Consequently, the traveler retains memories of the events they destroy, of the alternate branches from whence they came.

Example: “A Sound of Thunder” by Ray Bradbury

This short story, to which I owe my comic’s punchline, tells of a man who accidentally kills a butterfly in the prehistoric era, only to return to an alternate reality of his own time. What seems like an insignificant action causes dire consequences, for him and society both.

The open loop technically has all possible outcomes at its disposal, but let’s be honest. It’s usually the worst scenario that occurs, at least on the time traveler’s first return. If the traveler gets a chance to correct their error, things will still never be exactly what they were beforehand. “Don’t meddle” seems to be the moral of the story.

The Open-Closed Hybrid Loop

An innovative variation in time-travel stories combines open and closed loops. The broader timeline is closed, but the time traveler gets stuck in an alternating, repeating loop until they can arrive at that closed-loop outcome.

Example #1: Groundhog Day (1993)

Bill Murray stars as Phil Conners, a weatherman who gets stuck living the same day over and over and over again. He remembers each incarnation. He tries to break the loop, to no avail. He doesn’t age, but he does retain any skills he acquires over the course of his relived episodes.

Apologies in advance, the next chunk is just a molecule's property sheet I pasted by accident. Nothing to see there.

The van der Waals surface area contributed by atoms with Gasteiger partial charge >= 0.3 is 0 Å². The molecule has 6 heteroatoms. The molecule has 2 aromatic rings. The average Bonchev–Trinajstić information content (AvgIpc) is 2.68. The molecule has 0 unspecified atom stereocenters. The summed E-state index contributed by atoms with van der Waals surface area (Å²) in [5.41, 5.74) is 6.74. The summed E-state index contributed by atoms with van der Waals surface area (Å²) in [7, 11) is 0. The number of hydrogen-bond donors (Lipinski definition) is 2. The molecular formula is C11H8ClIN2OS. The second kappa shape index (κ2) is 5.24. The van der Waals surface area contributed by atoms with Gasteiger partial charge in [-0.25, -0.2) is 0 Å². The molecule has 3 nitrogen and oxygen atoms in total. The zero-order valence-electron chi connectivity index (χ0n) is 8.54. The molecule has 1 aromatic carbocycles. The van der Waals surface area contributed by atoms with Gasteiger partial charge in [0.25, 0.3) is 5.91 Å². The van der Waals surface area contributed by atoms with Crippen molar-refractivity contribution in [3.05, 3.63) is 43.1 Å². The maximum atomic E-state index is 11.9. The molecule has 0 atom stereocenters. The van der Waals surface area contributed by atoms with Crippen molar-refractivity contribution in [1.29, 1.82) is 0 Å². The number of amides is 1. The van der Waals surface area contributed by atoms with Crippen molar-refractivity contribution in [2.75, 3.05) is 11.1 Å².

Example #2: “Endless Eight” by Nagaru Tanigawa

In this installment of the Haruhi Suzumiya series, sarcastic high-schooler Kyon relives the eight weeks of summer 15,000+ times because unwitting-master-of-the-universe Haruhi is secretly dissatisfied as the holiday comes to a close. Unlike Phil Conners, Kyon retains only a sense of déjà vu from one incarnation to the next, though it does become stronger over time.

The short story is brilliant, but the anime version created a ragestorm among fans when the same episode aired 8 weeks in a row, reanimated each time with different visual details, but with the same sequence of events. It gave viewers a taste of the time loop from Yuki Nagato’s perspective, though, as she remains fully aware for each of the 15,000+ repetitions.

The open-closed hybrid allows for the exploration of multiple possibilities with the assurance of one designated outcome. It can, however, become tedious if overdone.